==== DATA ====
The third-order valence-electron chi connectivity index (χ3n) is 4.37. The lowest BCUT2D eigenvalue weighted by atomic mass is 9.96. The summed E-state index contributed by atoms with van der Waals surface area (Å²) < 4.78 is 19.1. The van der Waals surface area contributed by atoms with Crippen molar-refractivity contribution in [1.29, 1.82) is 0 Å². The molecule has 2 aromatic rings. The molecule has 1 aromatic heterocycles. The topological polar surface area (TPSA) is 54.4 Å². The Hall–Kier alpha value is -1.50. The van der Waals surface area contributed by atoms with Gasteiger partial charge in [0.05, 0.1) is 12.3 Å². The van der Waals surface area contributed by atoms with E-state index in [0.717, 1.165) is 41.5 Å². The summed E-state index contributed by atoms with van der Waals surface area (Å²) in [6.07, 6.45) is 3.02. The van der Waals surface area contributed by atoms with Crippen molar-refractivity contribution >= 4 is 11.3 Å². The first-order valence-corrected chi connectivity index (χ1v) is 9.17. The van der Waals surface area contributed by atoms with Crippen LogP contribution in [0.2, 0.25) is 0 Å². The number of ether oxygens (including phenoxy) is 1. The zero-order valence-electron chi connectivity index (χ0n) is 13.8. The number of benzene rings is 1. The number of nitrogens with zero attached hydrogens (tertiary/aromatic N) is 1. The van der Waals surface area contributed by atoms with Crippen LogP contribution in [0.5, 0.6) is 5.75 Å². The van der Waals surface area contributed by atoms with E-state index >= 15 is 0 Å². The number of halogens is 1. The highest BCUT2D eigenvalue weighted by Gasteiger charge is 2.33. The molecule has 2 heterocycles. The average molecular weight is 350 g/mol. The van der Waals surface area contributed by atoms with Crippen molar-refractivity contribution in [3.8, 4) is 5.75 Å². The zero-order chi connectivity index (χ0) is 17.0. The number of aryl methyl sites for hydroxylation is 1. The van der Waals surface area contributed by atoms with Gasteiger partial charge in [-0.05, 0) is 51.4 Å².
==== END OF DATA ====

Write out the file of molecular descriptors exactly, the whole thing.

The third-order valence-electron chi connectivity index (χ3n) is 4.37. The lowest BCUT2D eigenvalue weighted by atomic mass is 9.96. The summed E-state index contributed by atoms with van der Waals surface area (Å²) < 4.78 is 19.1. The van der Waals surface area contributed by atoms with Crippen molar-refractivity contribution in [1.29, 1.82) is 0 Å². The molecule has 2 aromatic rings. The molecule has 1 aromatic heterocycles. The topological polar surface area (TPSA) is 54.4 Å². The Hall–Kier alpha value is -1.50. The van der Waals surface area contributed by atoms with Gasteiger partial charge in [0.05, 0.1) is 12.3 Å². The van der Waals surface area contributed by atoms with E-state index in [0.717, 1.165) is 41.5 Å². The summed E-state index contributed by atoms with van der Waals surface area (Å²) in [6.07, 6.45) is 3.02. The van der Waals surface area contributed by atoms with Crippen molar-refractivity contribution >= 4 is 11.3 Å². The first-order valence-corrected chi connectivity index (χ1v) is 9.17. The van der Waals surface area contributed by atoms with Crippen LogP contribution in [0.2, 0.25) is 0 Å². The number of ether oxygens (including phenoxy) is 1. The zero-order valence-electron chi connectivity index (χ0n) is 13.8. The number of benzene rings is 1. The number of nitrogens with zero attached hydrogens (tertiary/aromatic N) is 1. The van der Waals surface area contributed by atoms with Crippen LogP contribution in [0.5, 0.6) is 5.75 Å². The van der Waals surface area contributed by atoms with E-state index >= 15 is 0 Å². The number of halogens is 1. The highest BCUT2D eigenvalue weighted by Gasteiger charge is 2.33. The molecule has 2 heterocycles. The average molecular weight is 350 g/mol. The van der Waals surface area contributed by atoms with Crippen molar-refractivity contribution in [3.8, 4) is 5.75 Å². The zero-order chi connectivity index (χ0) is 17.0. The number of aryl methyl sites for hydroxylation is 1. The van der Waals surface area contributed by atoms with Gasteiger partial charge in [-0.05, 0) is 51.4 Å².